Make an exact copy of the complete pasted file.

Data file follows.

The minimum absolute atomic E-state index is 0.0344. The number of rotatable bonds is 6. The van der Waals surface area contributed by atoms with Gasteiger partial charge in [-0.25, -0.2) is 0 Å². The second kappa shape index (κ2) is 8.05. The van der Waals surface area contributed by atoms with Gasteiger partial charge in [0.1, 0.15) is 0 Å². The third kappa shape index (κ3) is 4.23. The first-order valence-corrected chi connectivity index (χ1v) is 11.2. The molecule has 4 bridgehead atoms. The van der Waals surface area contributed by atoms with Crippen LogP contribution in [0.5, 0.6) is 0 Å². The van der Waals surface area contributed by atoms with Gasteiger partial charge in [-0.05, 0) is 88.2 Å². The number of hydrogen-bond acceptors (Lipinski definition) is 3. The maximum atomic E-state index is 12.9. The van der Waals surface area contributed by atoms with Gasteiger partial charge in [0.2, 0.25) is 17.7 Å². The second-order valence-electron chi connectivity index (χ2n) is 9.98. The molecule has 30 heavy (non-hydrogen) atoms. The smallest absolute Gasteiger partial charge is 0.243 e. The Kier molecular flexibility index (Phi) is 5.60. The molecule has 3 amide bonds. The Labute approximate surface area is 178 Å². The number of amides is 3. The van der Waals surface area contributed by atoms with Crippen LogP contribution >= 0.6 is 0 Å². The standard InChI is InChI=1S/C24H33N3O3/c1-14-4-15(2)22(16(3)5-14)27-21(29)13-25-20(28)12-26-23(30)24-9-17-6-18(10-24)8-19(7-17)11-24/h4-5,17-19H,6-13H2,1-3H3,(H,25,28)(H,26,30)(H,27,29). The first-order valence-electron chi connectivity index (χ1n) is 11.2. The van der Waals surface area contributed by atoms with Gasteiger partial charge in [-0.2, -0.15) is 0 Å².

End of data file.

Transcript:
The minimum absolute atomic E-state index is 0.0344. The number of rotatable bonds is 6. The van der Waals surface area contributed by atoms with Gasteiger partial charge in [-0.25, -0.2) is 0 Å². The second kappa shape index (κ2) is 8.05. The van der Waals surface area contributed by atoms with Gasteiger partial charge in [0.1, 0.15) is 0 Å². The third kappa shape index (κ3) is 4.23. The first-order valence-corrected chi connectivity index (χ1v) is 11.2. The molecule has 4 bridgehead atoms. The van der Waals surface area contributed by atoms with Crippen LogP contribution in [0.5, 0.6) is 0 Å². The van der Waals surface area contributed by atoms with Gasteiger partial charge in [-0.05, 0) is 88.2 Å². The number of hydrogen-bond acceptors (Lipinski definition) is 3. The maximum atomic E-state index is 12.9. The van der Waals surface area contributed by atoms with Gasteiger partial charge in [0.2, 0.25) is 17.7 Å². The second-order valence-electron chi connectivity index (χ2n) is 9.98. The molecule has 30 heavy (non-hydrogen) atoms. The smallest absolute Gasteiger partial charge is 0.243 e. The Kier molecular flexibility index (Phi) is 5.60. The molecule has 3 amide bonds. The Labute approximate surface area is 178 Å². The number of amides is 3. The van der Waals surface area contributed by atoms with Crippen LogP contribution >= 0.6 is 0 Å². The standard InChI is InChI=1S/C24H33N3O3/c1-14-4-15(2)22(16(3)5-14)27-21(29)13-25-20(28)12-26-23(30)24-9-17-6-18(10-24)8-19(7-17)11-24/h4-5,17-19H,6-13H2,1-3H3,(H,25,28)(H,26,30)(H,27,29). The first-order valence-electron chi connectivity index (χ1n) is 11.2. The van der Waals surface area contributed by atoms with Gasteiger partial charge in [-0.2, -0.15) is 0 Å².